Surprisingly, Man recalls, the link between graffiti and gangs was not implicit in its beginnings. When he was still in high school he’d encounter gang members on the streets. They’d ask him which gang he was a part of he’d respond, “I don’t bang, I write.” They’d shake his hand and move on.
“Back then,” he says, “It was like, ‘You’re out here on the street doing your own dirt so we’ll leave you alone.’ It was two different paths.” In the ‘90s all that changed. Law enforcement started treating tagging as an inherently gang-related activity, targeting the artists and locking them up.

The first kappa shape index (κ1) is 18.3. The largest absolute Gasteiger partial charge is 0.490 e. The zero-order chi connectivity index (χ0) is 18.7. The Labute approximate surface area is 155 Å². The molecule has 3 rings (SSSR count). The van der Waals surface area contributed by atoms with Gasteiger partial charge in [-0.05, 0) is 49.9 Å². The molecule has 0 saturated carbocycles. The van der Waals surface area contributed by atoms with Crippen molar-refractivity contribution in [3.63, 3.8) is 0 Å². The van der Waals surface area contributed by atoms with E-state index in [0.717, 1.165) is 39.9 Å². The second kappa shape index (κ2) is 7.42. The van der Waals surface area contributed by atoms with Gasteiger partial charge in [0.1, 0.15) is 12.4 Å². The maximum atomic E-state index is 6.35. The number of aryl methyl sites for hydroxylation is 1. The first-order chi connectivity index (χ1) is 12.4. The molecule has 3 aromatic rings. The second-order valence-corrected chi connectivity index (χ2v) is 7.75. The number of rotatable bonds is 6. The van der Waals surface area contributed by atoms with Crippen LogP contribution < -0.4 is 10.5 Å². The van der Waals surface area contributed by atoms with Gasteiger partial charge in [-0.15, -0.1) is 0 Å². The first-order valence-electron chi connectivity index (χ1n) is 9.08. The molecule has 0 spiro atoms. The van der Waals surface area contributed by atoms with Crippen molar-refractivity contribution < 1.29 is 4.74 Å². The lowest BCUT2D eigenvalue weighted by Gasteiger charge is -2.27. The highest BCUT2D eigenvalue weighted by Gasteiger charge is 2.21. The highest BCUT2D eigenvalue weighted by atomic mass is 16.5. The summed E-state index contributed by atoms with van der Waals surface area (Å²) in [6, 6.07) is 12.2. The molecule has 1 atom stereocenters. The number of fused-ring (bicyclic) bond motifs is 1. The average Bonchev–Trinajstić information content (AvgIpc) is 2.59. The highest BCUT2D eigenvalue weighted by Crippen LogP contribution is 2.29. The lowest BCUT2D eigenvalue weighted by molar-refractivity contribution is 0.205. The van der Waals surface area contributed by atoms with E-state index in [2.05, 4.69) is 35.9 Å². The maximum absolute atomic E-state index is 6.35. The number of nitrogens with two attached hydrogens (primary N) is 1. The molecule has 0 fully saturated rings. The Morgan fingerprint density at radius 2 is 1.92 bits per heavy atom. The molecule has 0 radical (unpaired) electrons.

“Eventually,” Man says, “a lot of the kids said, ‘Screw it, you’re going to treat me like a gang member, I’m going to to act like it.’ That was unfortunate. We’re still trying to recover.” For him, graffiti was a culture that was passed down from generation to generation of taggers, but in the ‘90s, that chain was broken. “We used to have rules growing up, like, you didn’t tag on churches, you didn’t tag on cars or personal property, all these codes of ethics and that’s out the window now because the whole culture wasn’t passed down to them so now kids don’t know there are rules. They don’t know what’s right or wrong in terms of our graffiti culture.”